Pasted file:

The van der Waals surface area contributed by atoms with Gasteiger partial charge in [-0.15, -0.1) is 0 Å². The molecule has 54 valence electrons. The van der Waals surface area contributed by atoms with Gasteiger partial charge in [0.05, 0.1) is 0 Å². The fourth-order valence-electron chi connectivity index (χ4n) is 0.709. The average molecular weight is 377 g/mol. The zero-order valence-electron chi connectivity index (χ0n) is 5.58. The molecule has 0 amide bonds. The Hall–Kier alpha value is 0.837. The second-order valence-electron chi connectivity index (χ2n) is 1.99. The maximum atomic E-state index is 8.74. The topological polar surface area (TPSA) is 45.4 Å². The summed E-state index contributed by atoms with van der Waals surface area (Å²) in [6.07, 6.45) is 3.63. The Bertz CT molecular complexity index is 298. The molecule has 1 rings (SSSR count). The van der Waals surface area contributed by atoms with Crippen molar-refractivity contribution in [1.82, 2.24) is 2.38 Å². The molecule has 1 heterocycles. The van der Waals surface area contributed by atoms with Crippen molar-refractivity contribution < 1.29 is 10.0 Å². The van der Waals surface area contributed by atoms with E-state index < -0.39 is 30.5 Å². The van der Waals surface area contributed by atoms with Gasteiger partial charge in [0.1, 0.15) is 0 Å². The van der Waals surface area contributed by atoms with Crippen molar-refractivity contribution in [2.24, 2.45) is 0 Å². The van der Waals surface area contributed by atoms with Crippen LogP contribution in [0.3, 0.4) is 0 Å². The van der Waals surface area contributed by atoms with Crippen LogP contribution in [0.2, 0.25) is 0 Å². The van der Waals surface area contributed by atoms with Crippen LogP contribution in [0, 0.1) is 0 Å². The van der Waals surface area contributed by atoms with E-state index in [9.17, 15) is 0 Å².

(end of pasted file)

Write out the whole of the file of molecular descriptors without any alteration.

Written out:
The van der Waals surface area contributed by atoms with Gasteiger partial charge in [-0.15, -0.1) is 0 Å². The molecule has 54 valence electrons. The van der Waals surface area contributed by atoms with Gasteiger partial charge in [0.05, 0.1) is 0 Å². The fourth-order valence-electron chi connectivity index (χ4n) is 0.709. The average molecular weight is 377 g/mol. The zero-order valence-electron chi connectivity index (χ0n) is 5.58. The molecule has 0 amide bonds. The Hall–Kier alpha value is 0.837. The second-order valence-electron chi connectivity index (χ2n) is 1.99. The maximum atomic E-state index is 8.74. The topological polar surface area (TPSA) is 45.4 Å². The summed E-state index contributed by atoms with van der Waals surface area (Å²) in [6.07, 6.45) is 3.63. The Bertz CT molecular complexity index is 298. The molecule has 1 rings (SSSR count). The van der Waals surface area contributed by atoms with Crippen molar-refractivity contribution in [1.82, 2.24) is 2.38 Å². The molecule has 1 heterocycles. The van der Waals surface area contributed by atoms with Crippen molar-refractivity contribution < 1.29 is 10.0 Å². The van der Waals surface area contributed by atoms with E-state index < -0.39 is 30.5 Å². The van der Waals surface area contributed by atoms with Gasteiger partial charge in [0.1, 0.15) is 0 Å². The van der Waals surface area contributed by atoms with Crippen molar-refractivity contribution in [2.24, 2.45) is 0 Å². The van der Waals surface area contributed by atoms with Crippen LogP contribution in [0.3, 0.4) is 0 Å². The van der Waals surface area contributed by atoms with Crippen LogP contribution in [0.2, 0.25) is 0 Å². The van der Waals surface area contributed by atoms with Crippen LogP contribution in [0, 0.1) is 0 Å². The van der Waals surface area contributed by atoms with E-state index in [9.17, 15) is 0 Å².